WATCH: Caledon educare centre pulls on heartstrings during #16DaysForYouth
Cape Town - Day four of the annual Heart FM initiative, 16 Days for Youth and the core team of presenters and volunteers have left their mark at Vriendelike Voëltjies, a pre-school in Caledon. The team spent the day making improvements to the educare centre, both aesthetic and structural, which will now open doors for consideration for government funding.
16 Days for Youth is an initiative that aims to highlight those who make a difference in their communities, often out of the generosity of their own hearts, taking care of those in need by digging deep in their own pockets and offering their time or resources.
Cathy Baadjies is one such individual. Five years ago she identified the need for an educare facility for the impoverished in Caledon. What started as a crèche she ran from home soon became too small to accommodate the number of children who needed daycare. Today, Baadjies rents four classrooms from the local primary school, which she often pays for out of her own pocket.
The non-profit organisation (NPO) sector is characterised by two types of organisations, the first being service driven and the second being organisations that focus on human rights, advocacy and monitoring. The former fulfils the role of providing much-needed social services to the underprivileged.
At present, South Africa has an extensive non-governmental sector consisting of about 100 000 registered NPOs and an estimated 50 000 unregistered ones.
Day 4 of 16 Days For Youth & we’re making a group of beautiful children’s day,one to remember!Preparing lunch,fixing jungle gyms, painting classrooms & installing geysers at Vriendelike Voeltjies School!Stay tuned to Heart FM,as we continue to fulfill the hearts of these children pic.twitter.com/6ru5QsBK4u— Heart FM (@Heart1049FM) June 4, 2019
Funding is a major obstacle. Donations, particularly from individual and private donors, have fallen substantially. The recession has also seen corporate social investment budgets cut, and as a result of reduced private and corporate donor funding, many non-profits have sought more funding from the government to keep afloat, increasing the competition for funds.
Then there are compliance requirements, which are crucial to the issuing of certificates, therefore allowing for grants, which is a conundrum for most establishments that are privately run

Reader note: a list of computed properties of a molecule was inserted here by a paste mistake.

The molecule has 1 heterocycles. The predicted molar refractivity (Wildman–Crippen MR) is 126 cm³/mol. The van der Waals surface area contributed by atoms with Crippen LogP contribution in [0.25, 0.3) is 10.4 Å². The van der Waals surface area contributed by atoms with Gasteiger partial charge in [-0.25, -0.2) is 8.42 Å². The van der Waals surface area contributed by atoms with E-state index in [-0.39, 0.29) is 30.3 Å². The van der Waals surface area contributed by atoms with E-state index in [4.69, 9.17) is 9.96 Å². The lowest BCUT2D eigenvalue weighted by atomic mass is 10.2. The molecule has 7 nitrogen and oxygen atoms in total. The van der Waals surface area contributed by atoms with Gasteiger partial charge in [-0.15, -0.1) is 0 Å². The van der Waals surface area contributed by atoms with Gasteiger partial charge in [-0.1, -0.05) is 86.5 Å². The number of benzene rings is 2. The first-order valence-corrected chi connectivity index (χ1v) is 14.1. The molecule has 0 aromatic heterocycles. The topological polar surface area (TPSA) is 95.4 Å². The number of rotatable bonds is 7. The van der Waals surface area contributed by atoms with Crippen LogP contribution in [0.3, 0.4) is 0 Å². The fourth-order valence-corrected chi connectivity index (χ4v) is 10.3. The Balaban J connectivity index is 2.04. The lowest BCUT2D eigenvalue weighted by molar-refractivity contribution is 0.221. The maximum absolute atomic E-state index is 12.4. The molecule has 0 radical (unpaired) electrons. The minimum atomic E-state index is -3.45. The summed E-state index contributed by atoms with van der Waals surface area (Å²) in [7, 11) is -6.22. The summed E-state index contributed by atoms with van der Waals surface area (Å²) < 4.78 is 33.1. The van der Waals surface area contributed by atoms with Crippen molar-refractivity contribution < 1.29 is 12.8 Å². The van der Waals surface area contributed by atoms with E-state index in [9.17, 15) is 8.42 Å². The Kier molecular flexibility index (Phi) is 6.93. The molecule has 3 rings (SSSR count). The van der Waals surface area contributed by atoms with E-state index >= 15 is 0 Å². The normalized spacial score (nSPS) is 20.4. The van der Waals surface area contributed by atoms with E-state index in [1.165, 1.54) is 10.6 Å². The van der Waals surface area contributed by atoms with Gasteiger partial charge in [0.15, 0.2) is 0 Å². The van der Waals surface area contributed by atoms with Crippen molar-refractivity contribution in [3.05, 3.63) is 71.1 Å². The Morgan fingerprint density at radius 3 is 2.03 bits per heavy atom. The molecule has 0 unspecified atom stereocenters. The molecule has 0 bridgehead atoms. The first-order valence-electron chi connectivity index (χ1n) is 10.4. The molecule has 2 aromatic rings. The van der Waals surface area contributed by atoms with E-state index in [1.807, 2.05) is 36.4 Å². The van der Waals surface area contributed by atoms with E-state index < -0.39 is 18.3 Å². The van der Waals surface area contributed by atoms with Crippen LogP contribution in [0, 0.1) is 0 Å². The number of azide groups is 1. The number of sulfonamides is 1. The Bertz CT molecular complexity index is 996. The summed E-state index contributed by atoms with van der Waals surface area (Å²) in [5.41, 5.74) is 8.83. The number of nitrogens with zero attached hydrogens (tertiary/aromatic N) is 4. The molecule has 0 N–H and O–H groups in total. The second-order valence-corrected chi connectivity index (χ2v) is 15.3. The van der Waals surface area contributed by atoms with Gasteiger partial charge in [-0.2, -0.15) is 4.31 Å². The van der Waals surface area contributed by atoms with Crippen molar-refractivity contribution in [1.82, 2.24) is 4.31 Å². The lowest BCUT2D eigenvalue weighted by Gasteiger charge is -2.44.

Vriendelike Voëltjies is no different. Apart from the monthly rent, financial commitments include staff salaries, maintenance, toys, educational training and development. The minimal school fee charged is unreliable due to the low-income households that these children come from.
Heart FM rallied its resources and came to visit with building supplies, hardware, colourful paint and equipment to upgrade the playground and ablution facilities. A local team of handymen and plumbers were hired to refurbish the toilets and install a new geyser. The upgrade means that Baadjies can call the health inspector back almost immediately and apply for a grant.
“We have been given a second chance! This opportunity has been a true blessing – a gift from above. Timing is everything, and I was about to give up hope. Now we have a renewed sense of hope and pray we are finally that much closer to financial aid,” she said.
We are so lucky to have @iamRobinP and @kimengelbrecht alongside us today, painting the playground at Vriendelike Voeltjies! We have the power to create the change, keep changing the world by example ♥️ #16daysforyouth pic.twitter.com/rSHgNZe55T— Heart FM (@Heart1049FM) June 4, 2019
Ancillary services that have come on this year’s 16 Days for Youth initiative include a feeding scheme, oral hygiene and a barber. Tannie Magda from Paarl, a 2016 recipient of the project, is now able to give back by helping to feed those in the communities each day.
Dentist Ryan Muller is providing free toothbrushes and toothpaste after educating the children about oral hygiene.
After being involved last year, he was approached by Colgate to run a mobile unit, which enables him to conduct outreach programmes in rural areas. This year, listener Warren Theunis approached the station to offer his services to those who can’t afford basic grooming such as a barber.
Heart FM Breakfast Show host Aden Thomas said: “This initiative is about more than just coming for a day and returning to our normal lives. It’s about making a real difference, creating sustainable solutions and leaving a legacy.
"Through creating a platform we enable listeners, partners and clients to be involved with and make a difference in communities by becoming agents of change.”